2) “leading the church to live together amidst disagreements …”
The ‘church’ is a body greater than the New England Synod. The word ‘together’ implies a relationship between two or more parties. For the New England Synod Council to unilaterally create policies for itself that affect and concern the larger denomination of the ELCA, does not imply an intent on its part to “live together faithfully” as part of the church, as the 2005 CWA Sexuality Recommendation #1 affirmed. The New England Synod Council’s self-serving action was not faithful in ‘discerning the body’ (1 Cor. 11:29) – either of the whole ELCA or the larger Christian community. The guidelines take into consideration nothing more than the synod’s own limited context; no concern is expressed for how this individual synod’s policies will affect the witness of the larger church. Additionally, since (as mentioned above) the guidelines acknowledge and discuss only one specific position with regard to the appropriateness of blessing homosexual unions, it would be fair to say that the document is not even representative of the needs and concerns of all the New England Synod’s pastors and congregations on this issue.
3) “inviting continued communication, openness, and understanding among all members of this church”
For a single synod of the ELCA to draft and institute such a policy without open consultation -- or in some cases, without even notification -- of other synods, does not demonstrate a desire for “communication, openness, and understanding.” Though the document is noted to have been approved on December 1, 2006, it was not ‘leaked’ to the larger church until February of 2007. No press release was issued through the ELCA, as would be expected for a development of this magnitude. Sent to New England Synod pastors, the guidelines were not made available to the public until after the document began circulating on its own. [I personally knew of the New England Synod guidelines before my own synod bishop did.] The lack of communication, lack of openness, and lack of understanding exhibited in the creation and publication of these guidelines certainly does not express a concern for “all the members of this church.”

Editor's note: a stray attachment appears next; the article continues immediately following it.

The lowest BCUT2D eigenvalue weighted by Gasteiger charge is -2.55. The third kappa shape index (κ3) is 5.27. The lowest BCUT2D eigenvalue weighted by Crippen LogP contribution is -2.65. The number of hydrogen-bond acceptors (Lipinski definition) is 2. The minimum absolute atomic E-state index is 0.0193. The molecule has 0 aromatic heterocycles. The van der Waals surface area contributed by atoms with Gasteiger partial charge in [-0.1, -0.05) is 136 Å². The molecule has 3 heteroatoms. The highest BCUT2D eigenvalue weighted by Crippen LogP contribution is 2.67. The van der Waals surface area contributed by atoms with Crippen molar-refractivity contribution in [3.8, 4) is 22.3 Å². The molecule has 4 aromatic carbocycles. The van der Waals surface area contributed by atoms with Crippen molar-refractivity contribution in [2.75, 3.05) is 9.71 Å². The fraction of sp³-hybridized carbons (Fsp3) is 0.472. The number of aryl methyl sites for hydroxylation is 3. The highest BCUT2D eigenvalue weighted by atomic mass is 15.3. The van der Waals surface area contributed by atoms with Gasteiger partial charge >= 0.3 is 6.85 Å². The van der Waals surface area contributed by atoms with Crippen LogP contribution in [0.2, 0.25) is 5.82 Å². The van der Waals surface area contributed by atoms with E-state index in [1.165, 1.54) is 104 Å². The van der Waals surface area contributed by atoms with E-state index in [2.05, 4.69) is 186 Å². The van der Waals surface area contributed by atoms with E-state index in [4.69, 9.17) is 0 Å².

4) “reaffirming the 1993 Statement by the Conference of Bishops that affirmed pastors and congregations in ministry with gay and lesbian persons in “their desire to explore the best ways to provide pastoral care for all to whom they minister”
For the New England Synod guidelines to quote the 1993 Statement by the Conference of Bishops as the basis for establishing an official ceremony for the blessing of homosexual unions, is deliberately misleading and deceptive. The New England Synod guidelines conspicuously avoid mentioning the main body of the Bishops Statement, which clearly states that: “"We recognize that there is basis neither in Scripture nor in tradition for the establishment of an official ceremony by this church for the blessing of a homosexual relationship. We, therefore, do not approve such a ceremony as an official action of this church's ministry."
I would urge the New England Synod Council to reconsider the guidelines, out of respect for its own synod members, its brothers and sisters in other ELCA synods, and for our church body as a whole. Let us “journey together faithfully” in a manner that befits members of one body in Christ.
Rev. Steven King